“Can we go to that playground?” Duncan asked, pointing to a small structure with a slide on the property adjacent to the library’s.
“Sure,” I said. They were off and over the fence in a flash. I walked around the perimeter looking for the gate.
Once I found a way in, I started looking around. Something was not quite right. It was clearly a childcare facility of some sort, with two play structures, garden beds, and a school building, but it looked as if it had been abandoned and unused for some time. Could all those leaves on the tricycles just be from the months of summer break?
“This is eerie,” Wyatt said.
“Yeah,” I agreed, “I wonder what happened.”
We poked around, gathering evidence. The play toys for the yard were locked up and inaccessible, but we could see that they were sun-faded, dusty and covered in brown leaves. The windows were dirty, but by peering in, we saw nice-looking gym equipment in a large room, a photo of smiling preschoolers on the wall, the academic year 2010-2011 printed underneath. Budget cuts, was my first guess. But Wyatt had another theory: “I think I know what happened,” he said.
“I think there was a terrible virus that broke out or a chemical leak and then everyone started getting super sick and dying and they just panicked and locked up the whole school so the virus wouldn’t get out-”
“You mean, with the people still inside?”
“Well, the ones that didn’t escape…” (If I didn’t know better, I would think he had been secretly reading Steven King or Michael Crichton.)
“Wy, I think it was probably something simpler, like not having enough money to keep the school running.”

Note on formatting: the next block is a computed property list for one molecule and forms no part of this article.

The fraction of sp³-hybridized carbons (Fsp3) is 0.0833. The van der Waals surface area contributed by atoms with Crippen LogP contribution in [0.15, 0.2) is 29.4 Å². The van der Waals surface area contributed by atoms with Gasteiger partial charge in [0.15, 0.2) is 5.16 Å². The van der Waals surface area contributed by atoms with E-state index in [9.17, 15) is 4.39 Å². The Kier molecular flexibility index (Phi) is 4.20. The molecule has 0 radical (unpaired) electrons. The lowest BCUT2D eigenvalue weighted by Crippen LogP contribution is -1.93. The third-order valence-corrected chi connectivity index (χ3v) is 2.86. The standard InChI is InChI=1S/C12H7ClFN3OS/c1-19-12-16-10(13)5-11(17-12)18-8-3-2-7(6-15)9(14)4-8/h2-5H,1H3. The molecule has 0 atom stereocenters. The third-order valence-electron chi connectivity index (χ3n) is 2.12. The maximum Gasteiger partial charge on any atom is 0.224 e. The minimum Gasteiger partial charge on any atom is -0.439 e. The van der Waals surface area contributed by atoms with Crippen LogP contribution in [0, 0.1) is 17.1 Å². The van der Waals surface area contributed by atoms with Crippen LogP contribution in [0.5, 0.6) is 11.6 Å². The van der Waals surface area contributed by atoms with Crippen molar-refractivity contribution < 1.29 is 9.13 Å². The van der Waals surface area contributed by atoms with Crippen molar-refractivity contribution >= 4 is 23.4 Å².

“No, no, look around, Mommy. It is definitely something more eerie than that.”
Looking around a place like that, I can’t help but imagine what I would do with it given enough resources: revamp the playgrounds, plant some trees and flowers, power wash and repaint the building in bright child-friendly murals, dust the classrooms and stock them with wooden blocks and art supplies and cozy reading nooks. And then, their world prepared, bring back the teachers and the children and watch them thrive.
My sons were right there with me before I had even shared this vision with them: “What if nobody wants this place?” they asked. “What if we could buy it and make it the best preschool ever?”
“It would have swings!” said Duncan, who has recently learned to pump.
“And a workshop with real tools!” said Wyatt.
“And ‘matoes in garden!” said Milo.
“And a paint wall!” I said and they agreed that was a very good idea.
Another fun thought exercise was to imagine what would become of the place if it was left unattended for decades. We thought about which animals would move in first– the general consensus was that the rodents and birds would be the first occupants, but they were all pretty certain that mountain lions and bears would move in given enough time. The drought-hearty plants popping up in the cracks of the blacktop helped show how quickly the process of returning to nature begins.
Because the library was closed, we walked instead to the used book store and I let them each pick out a book or two, including the next book in the Harry Potter series, which Aaron has been reading with Wyatt. Then we walked to the bagel shop. Then home to walk Floyd. Then up the hill to the pool. In the end it was more than six miles of hilly walking for those little legs and an hour in the pool (Milo had to be carried home from the pool because he finally hit the wall). For once, they all went to bed with minimal fuss.